HomeEntertainmentMusicCountry MusicShania Twain Speaks Out About Stepfather’s Abuse as a Teenager

Shania Twain Speaks Out About Stepfather’s Abuse as a Teenager

by Caitlin Berard
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(Photo by Bryan Steffy/Getty Images for Keep Memory Alive)

Today, fans all over the world see Shania Twain as a shining beacon of inspiration, a model of confidence for women and girls everywhere. Recently, however, the “Man! I Feel Like a Woman!” singer revealed that the effortless confidence she seems to exude was a facade in the early days of her career.

Because of the sexual and physical abuse she suffered at the hands of her stepfather, the road to overcoming the severe childhood trauma and resulting struggles with body image has been a long and difficult one for Shania Twain.

As a child, she tried to change the way she looked to escape the abuse, eventually coming to hate her identity as a girl. “I hid myself and I would flatten my boobs,” the country music icon told The Sunday Times. “I would wear bras that were too small for me, and I’d wear two, play it down until there was nothing girl about me. Make it easier to go unnoticed. Because, oh my gosh, it was terrible — you didn’t want to be a girl in my house.”

How Shania Twain Turned Trauma to Confidence

At 22, however, Shania Twain had no choice but to accept herself and embrace her womanhood, as she began a career in music to support her younger siblings after the death of her mother and stepfather. But that doesn’t mean the singer was able to change her entire outlook overnight.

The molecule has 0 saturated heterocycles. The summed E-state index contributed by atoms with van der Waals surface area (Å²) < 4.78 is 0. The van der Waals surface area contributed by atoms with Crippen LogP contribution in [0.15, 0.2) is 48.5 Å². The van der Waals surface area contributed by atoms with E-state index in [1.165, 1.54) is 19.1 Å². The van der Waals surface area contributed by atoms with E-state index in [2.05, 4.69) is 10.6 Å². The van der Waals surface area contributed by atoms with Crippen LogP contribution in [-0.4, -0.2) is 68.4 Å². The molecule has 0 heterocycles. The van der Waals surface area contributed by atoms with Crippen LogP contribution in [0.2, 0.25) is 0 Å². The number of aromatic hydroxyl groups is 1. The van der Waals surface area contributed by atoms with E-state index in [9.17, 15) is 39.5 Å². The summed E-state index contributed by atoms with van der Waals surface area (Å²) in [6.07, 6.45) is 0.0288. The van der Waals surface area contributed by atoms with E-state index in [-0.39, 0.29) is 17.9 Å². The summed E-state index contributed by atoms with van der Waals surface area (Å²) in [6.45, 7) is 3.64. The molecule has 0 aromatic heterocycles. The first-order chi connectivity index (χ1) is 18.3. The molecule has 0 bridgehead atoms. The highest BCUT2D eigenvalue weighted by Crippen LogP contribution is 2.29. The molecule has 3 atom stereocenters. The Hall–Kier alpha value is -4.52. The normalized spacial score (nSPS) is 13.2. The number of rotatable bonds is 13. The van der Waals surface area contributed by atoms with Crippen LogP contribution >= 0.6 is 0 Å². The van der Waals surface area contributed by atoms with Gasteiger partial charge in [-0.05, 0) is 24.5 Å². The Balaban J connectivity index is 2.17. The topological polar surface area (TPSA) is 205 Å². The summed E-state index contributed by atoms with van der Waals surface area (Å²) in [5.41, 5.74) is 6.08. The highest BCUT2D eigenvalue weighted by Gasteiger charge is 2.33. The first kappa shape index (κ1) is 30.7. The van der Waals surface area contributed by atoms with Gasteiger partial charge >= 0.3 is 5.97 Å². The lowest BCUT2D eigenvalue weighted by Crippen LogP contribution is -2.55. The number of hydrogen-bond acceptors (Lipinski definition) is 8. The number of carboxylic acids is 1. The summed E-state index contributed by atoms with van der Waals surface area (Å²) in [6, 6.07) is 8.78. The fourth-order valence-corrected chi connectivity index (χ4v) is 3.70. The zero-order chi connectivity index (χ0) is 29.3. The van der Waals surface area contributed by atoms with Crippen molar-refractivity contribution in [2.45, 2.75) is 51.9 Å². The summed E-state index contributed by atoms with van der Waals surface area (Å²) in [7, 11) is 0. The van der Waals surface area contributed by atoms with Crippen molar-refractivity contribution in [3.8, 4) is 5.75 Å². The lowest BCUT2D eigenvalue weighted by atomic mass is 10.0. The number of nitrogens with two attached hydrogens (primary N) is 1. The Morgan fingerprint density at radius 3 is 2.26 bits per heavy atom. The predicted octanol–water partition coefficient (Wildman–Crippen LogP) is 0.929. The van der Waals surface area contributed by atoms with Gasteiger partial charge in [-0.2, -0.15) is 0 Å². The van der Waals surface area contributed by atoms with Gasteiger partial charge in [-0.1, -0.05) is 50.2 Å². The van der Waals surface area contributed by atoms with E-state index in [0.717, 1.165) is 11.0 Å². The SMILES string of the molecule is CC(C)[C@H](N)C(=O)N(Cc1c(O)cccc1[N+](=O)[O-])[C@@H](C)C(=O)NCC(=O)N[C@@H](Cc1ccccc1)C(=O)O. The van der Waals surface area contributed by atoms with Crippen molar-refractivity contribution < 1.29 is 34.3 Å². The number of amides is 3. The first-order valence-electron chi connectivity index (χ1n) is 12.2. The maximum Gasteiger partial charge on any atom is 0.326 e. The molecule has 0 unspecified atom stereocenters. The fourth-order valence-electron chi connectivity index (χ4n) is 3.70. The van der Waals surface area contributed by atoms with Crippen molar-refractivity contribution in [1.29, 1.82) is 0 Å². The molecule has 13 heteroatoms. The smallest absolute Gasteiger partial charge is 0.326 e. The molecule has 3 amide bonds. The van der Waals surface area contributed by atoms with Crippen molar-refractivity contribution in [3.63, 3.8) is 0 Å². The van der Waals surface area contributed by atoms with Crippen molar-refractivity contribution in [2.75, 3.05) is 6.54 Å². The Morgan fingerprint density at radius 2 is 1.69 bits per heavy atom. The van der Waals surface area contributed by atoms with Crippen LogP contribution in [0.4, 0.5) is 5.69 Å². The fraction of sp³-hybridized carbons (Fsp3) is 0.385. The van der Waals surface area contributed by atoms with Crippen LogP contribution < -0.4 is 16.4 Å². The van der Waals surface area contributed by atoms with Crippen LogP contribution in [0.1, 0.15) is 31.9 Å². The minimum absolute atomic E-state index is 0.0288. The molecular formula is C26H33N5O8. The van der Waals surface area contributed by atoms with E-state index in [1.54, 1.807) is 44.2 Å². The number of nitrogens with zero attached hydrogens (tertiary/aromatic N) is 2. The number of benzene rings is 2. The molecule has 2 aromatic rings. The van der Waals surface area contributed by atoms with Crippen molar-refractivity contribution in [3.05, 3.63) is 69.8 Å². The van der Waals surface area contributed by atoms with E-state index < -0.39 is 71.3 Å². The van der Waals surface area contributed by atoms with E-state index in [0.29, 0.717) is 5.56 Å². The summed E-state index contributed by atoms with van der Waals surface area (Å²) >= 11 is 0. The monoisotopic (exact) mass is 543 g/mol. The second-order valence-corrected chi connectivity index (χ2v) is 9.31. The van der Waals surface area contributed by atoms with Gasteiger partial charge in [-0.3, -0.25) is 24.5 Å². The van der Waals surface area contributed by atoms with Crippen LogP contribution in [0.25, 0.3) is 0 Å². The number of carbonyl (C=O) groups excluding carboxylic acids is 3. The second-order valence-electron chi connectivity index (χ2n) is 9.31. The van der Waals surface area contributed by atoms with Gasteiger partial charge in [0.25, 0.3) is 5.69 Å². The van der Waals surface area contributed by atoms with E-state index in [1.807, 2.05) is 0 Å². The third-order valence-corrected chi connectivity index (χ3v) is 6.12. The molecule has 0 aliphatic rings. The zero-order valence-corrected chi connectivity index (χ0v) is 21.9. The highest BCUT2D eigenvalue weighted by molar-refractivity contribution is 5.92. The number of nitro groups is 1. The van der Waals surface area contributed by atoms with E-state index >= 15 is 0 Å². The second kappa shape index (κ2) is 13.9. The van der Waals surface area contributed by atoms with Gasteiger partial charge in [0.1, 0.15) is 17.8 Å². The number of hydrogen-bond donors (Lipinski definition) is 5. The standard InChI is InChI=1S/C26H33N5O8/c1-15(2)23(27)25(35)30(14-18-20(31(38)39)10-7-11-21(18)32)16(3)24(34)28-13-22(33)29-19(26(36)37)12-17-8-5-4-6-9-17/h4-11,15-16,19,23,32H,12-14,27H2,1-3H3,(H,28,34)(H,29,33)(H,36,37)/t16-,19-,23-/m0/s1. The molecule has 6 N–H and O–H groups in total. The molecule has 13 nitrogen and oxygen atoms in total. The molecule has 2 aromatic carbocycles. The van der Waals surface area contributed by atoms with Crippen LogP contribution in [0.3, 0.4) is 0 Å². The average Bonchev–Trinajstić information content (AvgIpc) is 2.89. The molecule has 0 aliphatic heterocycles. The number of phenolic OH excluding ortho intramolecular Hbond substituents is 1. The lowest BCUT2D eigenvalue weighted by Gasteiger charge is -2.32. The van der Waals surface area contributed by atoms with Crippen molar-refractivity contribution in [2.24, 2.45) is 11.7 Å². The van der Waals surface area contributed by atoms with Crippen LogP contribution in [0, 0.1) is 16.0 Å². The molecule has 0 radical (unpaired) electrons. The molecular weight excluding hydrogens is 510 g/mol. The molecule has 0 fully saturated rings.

“Then you go into society and you’re a girl and you’re getting the normal other unpleasant stuff too, and that reinforces it,” Twain said. “So then you think, ‘Oh, I guess it’s just s—ty to be a girl. Oh, it’s so s—ty to have boobs.’ I was ashamed of being a girl.”

“All of a sudden it was like, well, what’s your problem? You know, you’re a woman and you have this beautiful body?” she continued. “What was so natural for other people was so scary for me. I felt exploited, but I didn’t have a choice now. I had to play the glamorous singer, had to wear my femininity more openly or more freely. And work out how I’m not gonna get groped, or raped by someone’s eyes, you know, and feel so degraded.”

Over years of hard work and self-discovery, that admirable Shania Twain brand of confidence became a reality. As she found success and was signed to a label in Nashville, where she met her future producer and first husband, Robert “Mutt” Lange, Twain realized she no longer had to fake it. She had made it.

“By the time I had my record contracts I was the kind of woman that … when I walked in the room, it’s like, don’t even get any closer,” the singer recalled. “It was clear in my body language. And I think maybe what young girls can learn, too, is to exude that confidence.”

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